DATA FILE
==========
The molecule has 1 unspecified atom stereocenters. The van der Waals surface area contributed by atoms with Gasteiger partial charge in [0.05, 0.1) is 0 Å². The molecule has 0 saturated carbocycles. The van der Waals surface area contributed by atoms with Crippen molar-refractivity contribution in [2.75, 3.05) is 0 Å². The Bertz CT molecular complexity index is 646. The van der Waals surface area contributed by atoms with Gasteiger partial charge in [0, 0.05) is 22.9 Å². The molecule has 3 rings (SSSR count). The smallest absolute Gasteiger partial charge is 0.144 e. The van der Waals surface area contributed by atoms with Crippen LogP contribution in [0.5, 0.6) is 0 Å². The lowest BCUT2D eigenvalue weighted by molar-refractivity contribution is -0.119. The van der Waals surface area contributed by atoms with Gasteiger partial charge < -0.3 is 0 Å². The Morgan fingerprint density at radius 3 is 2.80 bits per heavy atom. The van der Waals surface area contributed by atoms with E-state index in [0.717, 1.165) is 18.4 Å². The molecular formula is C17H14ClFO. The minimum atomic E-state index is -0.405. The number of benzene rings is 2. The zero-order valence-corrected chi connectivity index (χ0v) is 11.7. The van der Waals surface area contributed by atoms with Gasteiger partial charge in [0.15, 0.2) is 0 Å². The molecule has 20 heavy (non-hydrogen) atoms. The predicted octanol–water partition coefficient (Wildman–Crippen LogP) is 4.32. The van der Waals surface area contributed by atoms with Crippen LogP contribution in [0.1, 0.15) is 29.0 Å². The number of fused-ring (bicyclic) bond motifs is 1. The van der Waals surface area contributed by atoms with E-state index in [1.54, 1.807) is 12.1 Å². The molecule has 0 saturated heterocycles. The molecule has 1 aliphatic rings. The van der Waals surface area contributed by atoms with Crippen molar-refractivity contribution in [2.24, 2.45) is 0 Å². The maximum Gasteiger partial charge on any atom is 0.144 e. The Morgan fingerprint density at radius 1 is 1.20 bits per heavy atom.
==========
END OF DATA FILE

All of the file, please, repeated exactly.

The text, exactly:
The molecule has 1 unspecified atom stereocenters. The van der Waals surface area contributed by atoms with Gasteiger partial charge in [0.05, 0.1) is 0 Å². The molecule has 0 saturated carbocycles. The van der Waals surface area contributed by atoms with Crippen molar-refractivity contribution in [2.75, 3.05) is 0 Å². The Bertz CT molecular complexity index is 646. The van der Waals surface area contributed by atoms with Gasteiger partial charge in [0, 0.05) is 22.9 Å². The molecule has 3 rings (SSSR count). The smallest absolute Gasteiger partial charge is 0.144 e. The van der Waals surface area contributed by atoms with Crippen LogP contribution in [0.5, 0.6) is 0 Å². The lowest BCUT2D eigenvalue weighted by molar-refractivity contribution is -0.119. The van der Waals surface area contributed by atoms with Gasteiger partial charge < -0.3 is 0 Å². The Morgan fingerprint density at radius 3 is 2.80 bits per heavy atom. The van der Waals surface area contributed by atoms with E-state index in [0.717, 1.165) is 18.4 Å². The molecular formula is C17H14ClFO. The minimum atomic E-state index is -0.405. The number of benzene rings is 2. The zero-order valence-corrected chi connectivity index (χ0v) is 11.7. The van der Waals surface area contributed by atoms with Gasteiger partial charge in [0.15, 0.2) is 0 Å². The molecule has 20 heavy (non-hydrogen) atoms. The predicted octanol–water partition coefficient (Wildman–Crippen LogP) is 4.32. The van der Waals surface area contributed by atoms with Crippen LogP contribution in [0.1, 0.15) is 29.0 Å². The number of fused-ring (bicyclic) bond motifs is 1. The van der Waals surface area contributed by atoms with E-state index in [1.54, 1.807) is 12.1 Å². The molecule has 0 saturated heterocycles. The molecule has 1 aliphatic rings. The van der Waals surface area contributed by atoms with Crippen molar-refractivity contribution in [2.24, 2.45) is 0 Å². The maximum Gasteiger partial charge on any atom is 0.144 e. The Morgan fingerprint density at radius 1 is 1.20 bits per heavy atom.